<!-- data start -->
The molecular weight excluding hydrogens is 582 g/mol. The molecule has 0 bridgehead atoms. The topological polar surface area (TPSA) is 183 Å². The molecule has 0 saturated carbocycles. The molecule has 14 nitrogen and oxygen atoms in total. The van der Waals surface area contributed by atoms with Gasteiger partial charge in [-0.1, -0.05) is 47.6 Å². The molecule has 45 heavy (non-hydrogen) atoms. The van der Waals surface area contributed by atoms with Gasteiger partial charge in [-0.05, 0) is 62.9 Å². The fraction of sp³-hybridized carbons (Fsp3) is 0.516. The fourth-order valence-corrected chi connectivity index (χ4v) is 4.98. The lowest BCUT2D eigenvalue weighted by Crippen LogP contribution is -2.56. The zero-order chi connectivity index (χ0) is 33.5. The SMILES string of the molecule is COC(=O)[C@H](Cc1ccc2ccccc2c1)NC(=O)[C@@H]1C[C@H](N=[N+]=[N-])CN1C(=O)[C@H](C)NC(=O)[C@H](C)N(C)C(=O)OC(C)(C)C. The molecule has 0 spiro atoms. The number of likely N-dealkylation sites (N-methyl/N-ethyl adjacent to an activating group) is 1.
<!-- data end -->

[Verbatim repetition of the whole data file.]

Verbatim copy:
The molecular weight excluding hydrogens is 582 g/mol. The molecule has 0 bridgehead atoms. The topological polar surface area (TPSA) is 183 Å². The molecule has 0 saturated carbocycles. The molecule has 14 nitrogen and oxygen atoms in total. The van der Waals surface area contributed by atoms with Gasteiger partial charge in [-0.1, -0.05) is 47.6 Å². The molecule has 45 heavy (non-hydrogen) atoms. The van der Waals surface area contributed by atoms with Gasteiger partial charge in [-0.05, 0) is 62.9 Å². The fraction of sp³-hybridized carbons (Fsp3) is 0.516. The fourth-order valence-corrected chi connectivity index (χ4v) is 4.98. The lowest BCUT2D eigenvalue weighted by Crippen LogP contribution is -2.56. The zero-order chi connectivity index (χ0) is 33.5. The SMILES string of the molecule is COC(=O)[C@H](Cc1ccc2ccccc2c1)NC(=O)[C@@H]1C[C@H](N=[N+]=[N-])CN1C(=O)[C@H](C)NC(=O)[C@H](C)N(C)C(=O)OC(C)(C)C. The molecule has 0 spiro atoms. The number of likely N-dealkylation sites (N-methyl/N-ethyl adjacent to an activating group) is 1.